The G-protein-coupled receptors (GPCRs) belong to a family of seven transmembrane (7TM) receptors, which are expressed in a variety of tissues that govern a large number of non-genomic pathways [1]. 17β-estradiol (E2) mediates critical physiological processes through its binding with nuclear estrogen receptors (ERα and ERβ) [2]. Because of this, estrogen signaling has been recognized in multiple pathological and biological processes, including cancer [3]. Regardless of the genomic regulation of classic ERs, E2 binds to the G-protein-coupled estrogen receptor (GPER30/GPER1) and mediates different non-genomic events, including calcium mobilization, adenylate cyclase, tyrosine-protein kinase (Src), the cleavage of matrix metalloproteinases, the transactivation of the epidermal growth factor receptor (EGFR), and the activation of ERK1/2, Hippo/YAP/Taz pathways, among others [4,5,6]. GPER1 is involved in many processes, such as reproduction, cell proliferation, metabolism, mineral bone processes, and the cardiovascular, nervous, and immune systems [7,8,9]. GPER1 was first identified as an orphan receptor; later, it was demonstrated to mediate E2 signaling [10,11,12]. In the context of cancer, GPER1 may play important roles in regulating cellular proliferation, increases in tumor size, distant metastasis, and tumor recurrence [13,14]. Recently, different studies have exhibited its significant role in various types of cancer [15,16,17]. GPER1 has even been proposed to be a poor prognostic marker in different kinds of cancer [18,19]. Therefore, there has been substantial research into the identification of synthetic compounds that function as agonists or antagonists of GPER1. Different molecules with antagonist activity of nuclear receptors can serve as GPER1’s agonists, suggesting their particular role in different pathological scenarios. Based on these findings, GPCRs, including GPER1, are considered to be promising therapeutic targets for treating diverse tumors [16,20].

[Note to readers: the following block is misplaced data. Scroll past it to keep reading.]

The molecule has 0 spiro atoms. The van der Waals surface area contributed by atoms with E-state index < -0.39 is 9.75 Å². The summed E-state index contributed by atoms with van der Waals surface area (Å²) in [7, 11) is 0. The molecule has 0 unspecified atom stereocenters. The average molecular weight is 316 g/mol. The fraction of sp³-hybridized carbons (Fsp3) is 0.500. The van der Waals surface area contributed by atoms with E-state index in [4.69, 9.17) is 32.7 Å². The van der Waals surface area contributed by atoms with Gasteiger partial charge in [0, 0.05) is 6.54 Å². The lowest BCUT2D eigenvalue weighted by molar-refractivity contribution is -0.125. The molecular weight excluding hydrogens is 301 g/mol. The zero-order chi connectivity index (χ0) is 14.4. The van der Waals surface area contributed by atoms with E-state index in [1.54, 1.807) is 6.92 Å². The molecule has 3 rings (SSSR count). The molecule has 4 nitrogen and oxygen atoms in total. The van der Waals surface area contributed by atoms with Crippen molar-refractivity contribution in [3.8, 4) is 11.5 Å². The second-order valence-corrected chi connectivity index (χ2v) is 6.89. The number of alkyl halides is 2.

In the search for valuable candidates for hormone replacement therapy (HRT) in menopause, our working group has, for some years, studied different synthetic compounds with estrogenic activity known as 17β-aminoestrogens (17β-AEs). These compounds have moderate anticoagulant effects in rats and mice [21]. These effects are opposite to the pro-coagulant effects exhibited by E2 and other synthetic estrogens in clinical use that are potentially thrombogenic [22]. High doses of 17β-AEs administered in ovariectomized rats are not pro-thrombotic, indicating that they could be a helpful alternative in clinical situations with a predisposition to thrombosis. Various 17β-AEs, such as prolame, butolame, and pentolame, have shown lower estrogenic activity than the natural hormone E2 in different in vivo and in vitro models, indicating a low potential for toxicity in both the uterus and the breasts [23,24]. Recent works have also found that 17β-AEs produce neuroprotective effects in ovariectomized rats through the modulation of antidepressant, anxiolytic, and mnemonic effects [25,26], which are equivalent to or greater than the effects induced by E2. The above characteristics make 17β-AEs valuable candidates for HRT. However, until now, there has been no research into the effects of 17β-EAs in breast and cervical cancer cells due to their binding to GPER1.